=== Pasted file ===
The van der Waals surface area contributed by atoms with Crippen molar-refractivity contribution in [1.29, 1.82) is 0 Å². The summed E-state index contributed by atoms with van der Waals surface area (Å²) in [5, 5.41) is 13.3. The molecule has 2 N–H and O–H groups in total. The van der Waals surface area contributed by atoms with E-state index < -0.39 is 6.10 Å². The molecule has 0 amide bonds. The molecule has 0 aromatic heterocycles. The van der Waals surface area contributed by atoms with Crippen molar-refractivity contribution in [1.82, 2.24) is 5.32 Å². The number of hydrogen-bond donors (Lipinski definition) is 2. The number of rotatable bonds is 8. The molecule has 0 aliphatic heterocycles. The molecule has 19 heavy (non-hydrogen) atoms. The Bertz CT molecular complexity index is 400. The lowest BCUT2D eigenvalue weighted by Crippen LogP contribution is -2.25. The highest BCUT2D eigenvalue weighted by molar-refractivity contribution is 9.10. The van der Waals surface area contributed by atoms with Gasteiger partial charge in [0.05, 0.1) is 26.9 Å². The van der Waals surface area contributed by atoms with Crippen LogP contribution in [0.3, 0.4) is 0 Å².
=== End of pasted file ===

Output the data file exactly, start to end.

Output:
The van der Waals surface area contributed by atoms with Crippen molar-refractivity contribution in [1.29, 1.82) is 0 Å². The summed E-state index contributed by atoms with van der Waals surface area (Å²) in [5, 5.41) is 13.3. The molecule has 2 N–H and O–H groups in total. The van der Waals surface area contributed by atoms with E-state index < -0.39 is 6.10 Å². The molecule has 0 amide bonds. The molecule has 0 aromatic heterocycles. The van der Waals surface area contributed by atoms with Crippen molar-refractivity contribution in [1.82, 2.24) is 5.32 Å². The number of hydrogen-bond donors (Lipinski definition) is 2. The number of rotatable bonds is 8. The molecule has 0 aliphatic heterocycles. The molecule has 19 heavy (non-hydrogen) atoms. The Bertz CT molecular complexity index is 400. The lowest BCUT2D eigenvalue weighted by Crippen LogP contribution is -2.25. The highest BCUT2D eigenvalue weighted by molar-refractivity contribution is 9.10. The van der Waals surface area contributed by atoms with Gasteiger partial charge in [0.05, 0.1) is 26.9 Å². The van der Waals surface area contributed by atoms with Crippen LogP contribution in [0.3, 0.4) is 0 Å².